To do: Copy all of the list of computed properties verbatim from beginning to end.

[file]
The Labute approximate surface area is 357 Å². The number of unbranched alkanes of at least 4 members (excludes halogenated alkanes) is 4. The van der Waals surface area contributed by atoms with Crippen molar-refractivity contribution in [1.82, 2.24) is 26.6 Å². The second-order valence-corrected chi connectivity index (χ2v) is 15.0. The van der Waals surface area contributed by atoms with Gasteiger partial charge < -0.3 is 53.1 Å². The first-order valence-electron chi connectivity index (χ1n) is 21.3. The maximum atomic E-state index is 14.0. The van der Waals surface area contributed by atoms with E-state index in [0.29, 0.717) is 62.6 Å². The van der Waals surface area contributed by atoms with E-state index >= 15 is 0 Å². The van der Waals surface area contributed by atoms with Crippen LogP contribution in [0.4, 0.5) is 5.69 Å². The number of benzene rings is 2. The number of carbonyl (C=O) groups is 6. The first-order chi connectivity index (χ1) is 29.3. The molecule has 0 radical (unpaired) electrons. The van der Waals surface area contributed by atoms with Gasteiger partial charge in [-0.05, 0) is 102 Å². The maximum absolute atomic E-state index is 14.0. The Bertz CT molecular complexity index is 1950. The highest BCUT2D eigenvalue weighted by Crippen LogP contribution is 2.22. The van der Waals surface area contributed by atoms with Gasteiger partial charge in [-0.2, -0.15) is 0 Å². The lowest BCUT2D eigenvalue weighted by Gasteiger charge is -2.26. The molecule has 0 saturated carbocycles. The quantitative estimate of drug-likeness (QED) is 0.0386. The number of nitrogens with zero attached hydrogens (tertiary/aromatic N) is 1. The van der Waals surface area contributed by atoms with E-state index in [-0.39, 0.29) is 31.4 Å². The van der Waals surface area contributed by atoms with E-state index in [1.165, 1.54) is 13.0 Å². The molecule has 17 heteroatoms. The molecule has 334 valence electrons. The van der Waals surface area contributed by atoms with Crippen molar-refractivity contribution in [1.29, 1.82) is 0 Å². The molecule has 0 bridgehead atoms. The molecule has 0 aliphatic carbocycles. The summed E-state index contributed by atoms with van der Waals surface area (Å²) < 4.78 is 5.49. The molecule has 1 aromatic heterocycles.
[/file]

The Labute approximate surface area is 357 Å². The number of unbranched alkanes of at least 4 members (excludes halogenated alkanes) is 4. The van der Waals surface area contributed by atoms with Crippen molar-refractivity contribution in [1.82, 2.24) is 26.6 Å². The second-order valence-corrected chi connectivity index (χ2v) is 15.0. The van der Waals surface area contributed by atoms with Gasteiger partial charge < -0.3 is 53.1 Å². The first-order valence-electron chi connectivity index (χ1n) is 21.3. The maximum atomic E-state index is 14.0. The van der Waals surface area contributed by atoms with E-state index in [0.29, 0.717) is 62.6 Å². The van der Waals surface area contributed by atoms with E-state index >= 15 is 0 Å². The van der Waals surface area contributed by atoms with Crippen LogP contribution in [0.4, 0.5) is 5.69 Å². The number of benzene rings is 2. The number of carbonyl (C=O) groups is 6. The first-order chi connectivity index (χ1) is 29.3. The molecule has 0 radical (unpaired) electrons. The van der Waals surface area contributed by atoms with Gasteiger partial charge in [-0.05, 0) is 102 Å². The maximum absolute atomic E-state index is 14.0. The Bertz CT molecular complexity index is 1950. The highest BCUT2D eigenvalue weighted by Crippen LogP contribution is 2.22. The van der Waals surface area contributed by atoms with Gasteiger partial charge in [-0.2, -0.15) is 0 Å². The lowest BCUT2D eigenvalue weighted by Gasteiger charge is -2.26. The molecule has 0 saturated carbocycles. The quantitative estimate of drug-likeness (QED) is 0.0386. The number of nitrogens with zero attached hydrogens (tertiary/aromatic N) is 1. The van der Waals surface area contributed by atoms with E-state index in [-0.39, 0.29) is 31.4 Å². The van der Waals surface area contributed by atoms with E-state index in [1.165, 1.54) is 13.0 Å². The molecule has 17 heteroatoms. The molecule has 334 valence electrons. The van der Waals surface area contributed by atoms with Crippen molar-refractivity contribution in [1.29, 1.82) is 0 Å². The molecule has 0 bridgehead atoms. The molecule has 0 aliphatic carbocycles. The summed E-state index contributed by atoms with van der Waals surface area (Å²) < 4.78 is 5.49. The molecule has 1 aromatic heterocycles.